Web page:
Letter to my doctoral advisor, in flight during the COVID crisis

Dear Hervé,

It sounds from your latest post as if you have landed in Wyoming, where the speech acts of the pandemic have at last captured your flight-by-car. Can you describe Wyoming? You said it was beautiful. I don’t know how much of its scenery you might be able to access at present, but my friends and I are all hungry for descriptions of the outdoors and the faraway right now, and any descriptions would be welcome. And pictures.

Lately I find myself thinking of you every time I stand in a line—which is to say, once a week, at the ever-dwindling farmer’s market. You (and Harold Garfinkel) taught me to see the ongoing creation of social order in how we make a line. You taught me how the rules differ from place to place, describing how in France, an elder might push their way into a crowd at the butcher and demand attention at the counter, without much argument from anyone else. You have maybe missed the granular evolution of New York City lines, as you’ve been out of the city and out of state, but I think you would find it fascinating.
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Red Glare

The Fourth of July never feels right without fireworks, for me, but not for patriotic reasons. My father’s birthday is the Fourth of July. When he was small, he says, he thought the fireworks were for him. One of my nephews, born the same day, may now grow up to believe the same thing. Fireworks are for birthdays, for one of the big family get-togethers. To not have a cookout and fireworks with the family feels like missing out.

Which I often do, being the family member who traveled the furthest afield. This year, I am actually at an aunt’s house, but she is away on a trip. I am left to take care of two cats, who are not thrilled with the fireworks resounding around the Oakland hills, and a small elderly poodle with congestive heart failure. Fortunately, the poodle seems to be deaf enough that she’s not noticing any but the loudest booms. I am listening for her telltale cough and any whimpers, to make sure she’s ok. So far, not much worse than an average night, when high-intensity snuggling sessions set her off.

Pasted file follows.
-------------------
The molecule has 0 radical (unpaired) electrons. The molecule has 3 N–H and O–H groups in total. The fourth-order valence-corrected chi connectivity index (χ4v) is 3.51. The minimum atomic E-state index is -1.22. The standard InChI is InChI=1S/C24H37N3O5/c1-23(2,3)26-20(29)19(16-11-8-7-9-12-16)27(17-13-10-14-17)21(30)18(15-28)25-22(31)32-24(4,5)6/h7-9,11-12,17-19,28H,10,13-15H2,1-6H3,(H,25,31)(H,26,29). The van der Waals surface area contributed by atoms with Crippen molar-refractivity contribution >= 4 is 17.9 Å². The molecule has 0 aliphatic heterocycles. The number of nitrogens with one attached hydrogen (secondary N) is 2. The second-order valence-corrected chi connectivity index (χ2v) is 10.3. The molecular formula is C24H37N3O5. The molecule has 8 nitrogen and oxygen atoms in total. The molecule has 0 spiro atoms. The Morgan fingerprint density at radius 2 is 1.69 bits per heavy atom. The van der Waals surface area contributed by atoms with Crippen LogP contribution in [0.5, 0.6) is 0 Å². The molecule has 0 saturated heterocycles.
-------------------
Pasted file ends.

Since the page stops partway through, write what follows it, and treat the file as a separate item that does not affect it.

I didn’t make plans to get together with friends and see fireworks. I’ve been traveling enough over the past two years that I have half-given-up on getting together with anyone. I don’t know what city I will be living in next. I don’t know who to invest my care and secrets in. I have gotten used to being alone.

And anyway, I figured I could watch fireworks from the second-story deck of my aunt’s house. Turns out, though, that most of them don’t clear the nearby hill, aside from a few half-arcs of pink stars and a racket of booms. I’ve been sheepishly watching the flashing of the local fog, thickening with smoke, pink and yellow and red; even this feels pleasantly familiar.

The rockets’ red glare. Other people in the US do this for reasons that are not my father’s birthday. To commemorate the Revolutionary War. The battle of us getting free, or really, some other people who lived over two hundred years ago getting some kind of freedom, for some of them. We remember the explosions, relive them over and over. But not in any way that touches us. We’re legislated away from buying or — god forbid — holding the exploding things, they’re cordoned off over a lake or river or a tree-less patch of a park.

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Open letter to the editor of the Los Angeles Times, 12/20/15

Douglas Merrill of ZestFinance is quoted in the article Beyond Mere Numbers, on new measures being used by credit scorers, as saying he finds the use of social media data to determine creditworthiness “personally creepy.” He ought to be thinking harder about the metrics his firm is deciding to use instead.